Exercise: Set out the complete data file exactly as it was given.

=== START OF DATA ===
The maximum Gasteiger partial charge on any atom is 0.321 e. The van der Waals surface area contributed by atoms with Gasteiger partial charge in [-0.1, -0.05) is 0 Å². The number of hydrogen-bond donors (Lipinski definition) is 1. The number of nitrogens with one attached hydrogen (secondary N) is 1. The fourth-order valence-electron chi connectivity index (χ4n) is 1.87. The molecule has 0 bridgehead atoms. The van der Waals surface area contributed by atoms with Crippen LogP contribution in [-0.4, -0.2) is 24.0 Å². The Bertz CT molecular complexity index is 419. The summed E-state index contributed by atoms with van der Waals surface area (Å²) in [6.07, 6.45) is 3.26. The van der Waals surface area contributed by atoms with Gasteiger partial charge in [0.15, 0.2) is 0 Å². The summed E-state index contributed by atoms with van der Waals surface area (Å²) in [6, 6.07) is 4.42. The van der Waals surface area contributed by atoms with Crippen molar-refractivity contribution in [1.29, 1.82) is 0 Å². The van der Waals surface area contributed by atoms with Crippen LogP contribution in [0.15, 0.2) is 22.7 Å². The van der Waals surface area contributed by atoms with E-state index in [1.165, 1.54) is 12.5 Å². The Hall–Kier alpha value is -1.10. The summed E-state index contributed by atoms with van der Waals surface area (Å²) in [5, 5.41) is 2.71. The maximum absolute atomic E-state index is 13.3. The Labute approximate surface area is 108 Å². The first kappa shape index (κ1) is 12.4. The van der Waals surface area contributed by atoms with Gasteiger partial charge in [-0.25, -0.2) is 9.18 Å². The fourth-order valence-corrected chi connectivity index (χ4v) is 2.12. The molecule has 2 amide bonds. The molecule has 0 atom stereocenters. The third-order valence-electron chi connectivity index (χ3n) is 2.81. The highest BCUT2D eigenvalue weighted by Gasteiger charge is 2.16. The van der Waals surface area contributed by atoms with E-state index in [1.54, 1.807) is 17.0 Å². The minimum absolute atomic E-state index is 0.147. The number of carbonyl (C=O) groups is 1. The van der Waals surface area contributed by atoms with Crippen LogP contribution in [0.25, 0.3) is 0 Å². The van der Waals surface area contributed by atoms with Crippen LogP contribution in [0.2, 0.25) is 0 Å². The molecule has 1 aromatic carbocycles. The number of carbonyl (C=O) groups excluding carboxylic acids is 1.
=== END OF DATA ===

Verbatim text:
The maximum Gasteiger partial charge on any atom is 0.321 e. The van der Waals surface area contributed by atoms with Gasteiger partial charge in [-0.1, -0.05) is 0 Å². The number of hydrogen-bond donors (Lipinski definition) is 1. The number of nitrogens with one attached hydrogen (secondary N) is 1. The fourth-order valence-electron chi connectivity index (χ4n) is 1.87. The molecule has 0 bridgehead atoms. The van der Waals surface area contributed by atoms with Crippen LogP contribution in [-0.4, -0.2) is 24.0 Å². The Bertz CT molecular complexity index is 419. The summed E-state index contributed by atoms with van der Waals surface area (Å²) in [6.07, 6.45) is 3.26. The van der Waals surface area contributed by atoms with Gasteiger partial charge in [0.15, 0.2) is 0 Å². The summed E-state index contributed by atoms with van der Waals surface area (Å²) in [6, 6.07) is 4.42. The van der Waals surface area contributed by atoms with Crippen molar-refractivity contribution in [1.29, 1.82) is 0 Å². The van der Waals surface area contributed by atoms with Crippen LogP contribution in [0.15, 0.2) is 22.7 Å². The van der Waals surface area contributed by atoms with E-state index in [1.165, 1.54) is 12.5 Å². The Hall–Kier alpha value is -1.10. The summed E-state index contributed by atoms with van der Waals surface area (Å²) in [5, 5.41) is 2.71. The maximum absolute atomic E-state index is 13.3. The Labute approximate surface area is 108 Å². The first kappa shape index (κ1) is 12.4. The van der Waals surface area contributed by atoms with Gasteiger partial charge in [-0.25, -0.2) is 9.18 Å². The fourth-order valence-corrected chi connectivity index (χ4v) is 2.12. The molecule has 2 amide bonds. The molecule has 0 atom stereocenters. The third-order valence-electron chi connectivity index (χ3n) is 2.81. The highest BCUT2D eigenvalue weighted by Gasteiger charge is 2.16. The van der Waals surface area contributed by atoms with E-state index in [1.54, 1.807) is 17.0 Å². The minimum absolute atomic E-state index is 0.147. The number of carbonyl (C=O) groups is 1. The van der Waals surface area contributed by atoms with Crippen LogP contribution in [0.25, 0.3) is 0 Å². The van der Waals surface area contributed by atoms with Crippen LogP contribution in [0.2, 0.25) is 0 Å². The molecule has 1 aromatic carbocycles. The number of carbonyl (C=O) groups excluding carboxylic acids is 1.